ALLIANCE MEMBER

    Now that I'm done with the testing I've got to think about when to make a tank full of this stuff. I've got at least a load of stuff I really want to clean, but these single digit temperatures have me spooked. Its rather early in the season for temps this cold. January and February are normally the coldest months. I do have a stock tank heater, but will it be enough if it gets down to "0". Anyone out there know? Then when I pull the parts out of the tank and wash them down? I can wait a few days or a week until it gets above forty, but thats still damn cold when you're washing down parts with a hose. Especially when you're a wuss. Choices, choices,choices..........
    Norm
     
    Donald A. Smith likes this.
  24. Old Dude
    Joined: May 12, 2006
    Posts: 193

    Old Dude
    Member

    I would rather Sand Blast & Spray with KBS Rust Proofing. They have some great products.
     

    Attached Files:

    • 138.jpg
      138.jpg
      File size:
      434.5 KB
      Views:
      316
    • 336.jpg
      336.jpg
      File size:
      484.4 KB
      Views:
      311
    • 136.jpg
      136.jpg
      File size:
      476.6 KB
      Views:
      295
    • 335.jpg
      335.jpg
      File size:
      466.9 KB
      Views:
      276
  25. beater40
    Joined: Sep 19, 2006
    Posts: 79

    beater40
    Member

    thats 3-4 25kg bags to 1000 litres, or if you want a small sample, about a kg to 20litres is handy in the shed. I had a tank sprung a leak, cause it was old and brittle not from acid reaction and it did eat into the cement floor a bit and stained it also, something to think of. I had it in a small leanto shed and never had any noticable fumes. If you want to neutralize the acid, add some lime, did this by mistake in a small container and it didnt clean any parts after that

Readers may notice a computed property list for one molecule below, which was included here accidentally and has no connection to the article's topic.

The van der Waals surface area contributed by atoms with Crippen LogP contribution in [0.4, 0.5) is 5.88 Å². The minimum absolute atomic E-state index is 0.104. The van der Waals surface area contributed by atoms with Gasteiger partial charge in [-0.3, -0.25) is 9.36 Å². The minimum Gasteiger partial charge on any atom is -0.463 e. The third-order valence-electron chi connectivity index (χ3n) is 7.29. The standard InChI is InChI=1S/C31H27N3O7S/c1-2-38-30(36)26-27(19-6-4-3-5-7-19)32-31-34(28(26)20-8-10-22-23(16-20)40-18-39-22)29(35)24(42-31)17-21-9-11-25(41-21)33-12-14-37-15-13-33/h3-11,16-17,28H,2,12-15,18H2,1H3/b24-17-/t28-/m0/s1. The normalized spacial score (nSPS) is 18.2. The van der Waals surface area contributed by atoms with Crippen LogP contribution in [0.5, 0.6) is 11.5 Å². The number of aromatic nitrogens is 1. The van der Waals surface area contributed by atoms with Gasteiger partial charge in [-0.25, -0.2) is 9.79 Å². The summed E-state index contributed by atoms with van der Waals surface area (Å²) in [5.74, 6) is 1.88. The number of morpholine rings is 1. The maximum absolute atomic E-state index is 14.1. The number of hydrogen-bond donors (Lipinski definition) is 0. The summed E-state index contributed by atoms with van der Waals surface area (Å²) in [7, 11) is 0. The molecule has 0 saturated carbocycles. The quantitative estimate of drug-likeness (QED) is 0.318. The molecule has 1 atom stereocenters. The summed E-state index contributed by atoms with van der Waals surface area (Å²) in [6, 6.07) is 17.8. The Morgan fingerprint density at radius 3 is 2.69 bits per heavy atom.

26. Hey,that looks great. Looks like a Chevy fender too.
     
  27. George, Redi-Strip in Delta do the electrolytic removal, although I dont have a lot of trust in them. I paid to have my frame done, and it looked great, until I flipped it over and found the area they missed with the "sand blasting".
     
  28. beater40
    Joined: Sep 19, 2006
    Posts: 79

    beater40
    Member

    the Janola bleach is just a household chlorine bleach, will try take a couple before and after pics of the dipping
     
  29. Mudgy
    Joined: Dec 4, 2010
    Posts: 231

    Mudgy
    Member

    Hello Norson
    I used citric acid granules found in a grocery store in the baking section. Little canisters just like you'd buy pepper in.
    Cheap as, and I first tried the disc rotors from my Jag front end. Since, I've used a tub or 2 for doing panel braces, window surrounds, etc. All turn out clean after a week in the bath. A little agitation with a dunny brush every 2nd day or so, pull 'em, wash 'em with a garden hose. Then I either drop the parts in a tub with a little baking soda added (acid + base = salt + water) then the parts are put in a vise, heated with a primus torch to remove the moisture, then treated with stuff we have down under called "Ranex rust buster" a phosphoric treatment. I have parts in the garage treated 2 years ago, still dull grey and no cancer.

    [​IMG]

    [​IMG]

    [​IMG]

    cheers Mudgy
     
  30. stealthcruiser
    Joined: Dec 24, 2002
    Posts: 3,748

    stealthcruiser
    Member

Share This Page

Register now to get rid of these ads!

Archive

Copyright © 1995-2021 The Jalopy Journal: Steal our stuff, we'll kick your teeth in. Terms of Service. Privacy Policy.

Atomic Industry
Forum software by XenForo™ ©2010-2014 XenForo Ltd.